Musings of the African millennial: My African Father’s son learning minimalism

In this musing, adebayoalonge reflects on how sons depend on their fathers to navigate the world. He reflects on his earliest memories of his relationship with his father and how he first learned about minimalism.


Image result for my father's son

Fathers play a huge role in the lives of young men. Many African American cultural icons- Tupac Shakur, Meek Mill, August Alsina etc. refer to the sorry state of Young Black America as resulting from the absence of father figures while growing up. Without male role models to provide guidance, young males often get lost in life and have to find their way in the world watching their peers and ‘gangbangers’ who often lead them wrong.

In my case I have had the privilege of  having and learning from 2 fathers- my ‘blood father’ and my ‘mentor father’.

In this musing, I will share my first lesson about minimalism that I received from my blood father.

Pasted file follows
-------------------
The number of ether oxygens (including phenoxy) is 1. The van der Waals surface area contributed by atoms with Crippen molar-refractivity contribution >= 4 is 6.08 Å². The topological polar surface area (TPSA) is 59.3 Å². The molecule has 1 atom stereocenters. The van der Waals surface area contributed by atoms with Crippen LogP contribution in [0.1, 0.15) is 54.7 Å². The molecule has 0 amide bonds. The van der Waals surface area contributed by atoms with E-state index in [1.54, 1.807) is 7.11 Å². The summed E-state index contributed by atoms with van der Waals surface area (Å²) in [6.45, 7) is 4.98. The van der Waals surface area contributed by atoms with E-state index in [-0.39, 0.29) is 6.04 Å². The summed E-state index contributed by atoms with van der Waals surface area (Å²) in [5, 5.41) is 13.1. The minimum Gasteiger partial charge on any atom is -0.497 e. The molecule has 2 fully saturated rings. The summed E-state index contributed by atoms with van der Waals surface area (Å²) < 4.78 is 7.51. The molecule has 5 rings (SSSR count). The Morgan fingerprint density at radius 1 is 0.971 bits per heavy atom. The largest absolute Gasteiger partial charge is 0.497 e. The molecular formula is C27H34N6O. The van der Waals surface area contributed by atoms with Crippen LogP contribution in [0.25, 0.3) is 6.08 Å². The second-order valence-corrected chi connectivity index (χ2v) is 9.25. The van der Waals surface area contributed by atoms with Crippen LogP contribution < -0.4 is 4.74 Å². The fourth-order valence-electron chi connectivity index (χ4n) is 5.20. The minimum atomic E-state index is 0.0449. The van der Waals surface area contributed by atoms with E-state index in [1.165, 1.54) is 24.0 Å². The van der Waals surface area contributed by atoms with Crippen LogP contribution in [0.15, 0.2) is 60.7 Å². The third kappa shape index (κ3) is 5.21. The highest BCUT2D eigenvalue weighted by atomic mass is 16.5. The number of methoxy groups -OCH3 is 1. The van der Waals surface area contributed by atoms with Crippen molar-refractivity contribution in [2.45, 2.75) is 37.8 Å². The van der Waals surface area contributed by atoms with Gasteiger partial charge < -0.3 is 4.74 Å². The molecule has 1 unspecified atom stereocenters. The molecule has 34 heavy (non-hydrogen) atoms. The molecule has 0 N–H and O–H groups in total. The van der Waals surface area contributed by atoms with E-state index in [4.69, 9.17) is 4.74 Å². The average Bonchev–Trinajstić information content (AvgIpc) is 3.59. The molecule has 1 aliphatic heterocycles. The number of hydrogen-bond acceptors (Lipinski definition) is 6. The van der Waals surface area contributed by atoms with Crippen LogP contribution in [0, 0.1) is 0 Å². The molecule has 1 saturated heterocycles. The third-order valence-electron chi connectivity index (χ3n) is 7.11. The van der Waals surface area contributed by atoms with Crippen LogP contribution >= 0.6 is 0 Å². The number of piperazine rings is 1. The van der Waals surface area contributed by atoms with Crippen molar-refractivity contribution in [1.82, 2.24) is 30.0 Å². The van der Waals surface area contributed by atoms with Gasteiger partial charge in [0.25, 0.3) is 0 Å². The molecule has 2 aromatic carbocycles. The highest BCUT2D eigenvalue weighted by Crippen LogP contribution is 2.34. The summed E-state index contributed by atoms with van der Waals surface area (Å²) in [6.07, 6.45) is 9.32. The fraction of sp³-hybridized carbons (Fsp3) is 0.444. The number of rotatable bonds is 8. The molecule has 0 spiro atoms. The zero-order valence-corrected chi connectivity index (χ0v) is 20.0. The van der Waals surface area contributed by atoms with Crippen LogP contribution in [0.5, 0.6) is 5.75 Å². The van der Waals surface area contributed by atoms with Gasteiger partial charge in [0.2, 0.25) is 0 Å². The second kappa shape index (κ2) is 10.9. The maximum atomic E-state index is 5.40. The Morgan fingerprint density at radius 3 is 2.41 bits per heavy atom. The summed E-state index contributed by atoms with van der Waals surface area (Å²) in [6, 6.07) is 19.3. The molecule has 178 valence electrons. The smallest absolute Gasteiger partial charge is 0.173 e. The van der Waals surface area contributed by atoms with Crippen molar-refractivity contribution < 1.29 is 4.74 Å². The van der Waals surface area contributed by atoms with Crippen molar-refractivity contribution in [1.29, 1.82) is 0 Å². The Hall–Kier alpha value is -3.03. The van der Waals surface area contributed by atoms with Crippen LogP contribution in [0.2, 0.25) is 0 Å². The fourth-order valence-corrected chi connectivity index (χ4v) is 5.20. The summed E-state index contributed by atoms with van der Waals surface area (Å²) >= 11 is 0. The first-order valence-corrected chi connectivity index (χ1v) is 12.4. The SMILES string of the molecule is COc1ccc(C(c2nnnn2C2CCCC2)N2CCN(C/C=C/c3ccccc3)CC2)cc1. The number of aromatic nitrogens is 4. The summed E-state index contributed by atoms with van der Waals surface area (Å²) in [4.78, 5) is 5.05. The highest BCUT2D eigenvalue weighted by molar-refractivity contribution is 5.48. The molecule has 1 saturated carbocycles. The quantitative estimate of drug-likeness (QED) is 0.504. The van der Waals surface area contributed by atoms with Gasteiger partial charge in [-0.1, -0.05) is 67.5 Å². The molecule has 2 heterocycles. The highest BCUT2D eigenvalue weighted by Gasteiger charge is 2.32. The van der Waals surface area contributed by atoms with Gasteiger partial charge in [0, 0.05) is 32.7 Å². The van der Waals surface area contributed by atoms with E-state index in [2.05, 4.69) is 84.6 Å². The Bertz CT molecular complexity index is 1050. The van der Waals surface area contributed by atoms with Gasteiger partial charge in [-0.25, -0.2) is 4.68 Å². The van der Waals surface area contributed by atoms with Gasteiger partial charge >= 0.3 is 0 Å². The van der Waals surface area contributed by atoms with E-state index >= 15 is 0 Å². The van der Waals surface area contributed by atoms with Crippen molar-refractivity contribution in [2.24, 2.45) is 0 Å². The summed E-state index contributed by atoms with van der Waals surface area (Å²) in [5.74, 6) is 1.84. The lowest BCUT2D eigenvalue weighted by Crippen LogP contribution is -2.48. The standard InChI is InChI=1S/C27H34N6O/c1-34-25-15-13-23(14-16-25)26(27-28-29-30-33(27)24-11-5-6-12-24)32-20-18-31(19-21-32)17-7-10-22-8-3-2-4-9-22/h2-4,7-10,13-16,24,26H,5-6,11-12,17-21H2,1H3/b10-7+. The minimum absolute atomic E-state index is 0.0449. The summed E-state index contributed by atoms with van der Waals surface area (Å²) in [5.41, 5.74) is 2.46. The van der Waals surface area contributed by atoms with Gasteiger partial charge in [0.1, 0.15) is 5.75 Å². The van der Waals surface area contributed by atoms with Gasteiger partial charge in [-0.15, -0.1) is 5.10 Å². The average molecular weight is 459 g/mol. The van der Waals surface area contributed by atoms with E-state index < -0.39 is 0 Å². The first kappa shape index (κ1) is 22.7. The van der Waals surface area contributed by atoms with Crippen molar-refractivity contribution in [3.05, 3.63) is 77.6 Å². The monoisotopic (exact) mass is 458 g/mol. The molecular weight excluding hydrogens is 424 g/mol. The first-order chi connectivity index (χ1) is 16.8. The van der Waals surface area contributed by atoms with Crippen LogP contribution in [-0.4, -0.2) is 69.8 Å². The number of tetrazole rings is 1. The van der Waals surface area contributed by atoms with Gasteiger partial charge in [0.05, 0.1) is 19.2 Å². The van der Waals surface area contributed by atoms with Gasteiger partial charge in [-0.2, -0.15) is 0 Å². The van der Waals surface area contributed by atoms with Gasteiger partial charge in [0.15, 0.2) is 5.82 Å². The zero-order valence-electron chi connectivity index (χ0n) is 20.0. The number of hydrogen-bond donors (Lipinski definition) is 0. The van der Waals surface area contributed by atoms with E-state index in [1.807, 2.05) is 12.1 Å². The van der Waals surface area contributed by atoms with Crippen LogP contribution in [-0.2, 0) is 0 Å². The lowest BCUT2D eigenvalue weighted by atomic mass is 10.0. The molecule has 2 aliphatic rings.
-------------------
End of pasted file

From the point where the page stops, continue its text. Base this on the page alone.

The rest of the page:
My very first memory of my blood father remembers him as a tall, slim, handsome and imposing man. He had 1970s afro-hair and a mustache. His youthful visage still remains ingrained in my earliest memories. I always loved to see him in his night pajamas- a long flowing blue-white striped ‘jalabia’- his slimness and height further accentuated by this flowing gown. He was dark skinned and indeed this one physical feature formed the basis of the earliest politics I knew to play at home while growing up. I always thought in my early childhood that he favored my sister to me. I could only explain this bias as being due to our difference in color. Yes! at only 4-5 years old, I formed my first thoughts about human relations and likability based on skin color. Haha. You see, I was lighter skinned just like my mum and she loved me and would always protect me from my dad’s whippings. Always! In my child’s mind my dad hated me and always wanted to whip me because I was lighter skinned. To me he loved my sister because she looked more like him while my mum loved me because I looked more like her. It was a strange way to discover the world but that was my earliest perceptions strange as it reads.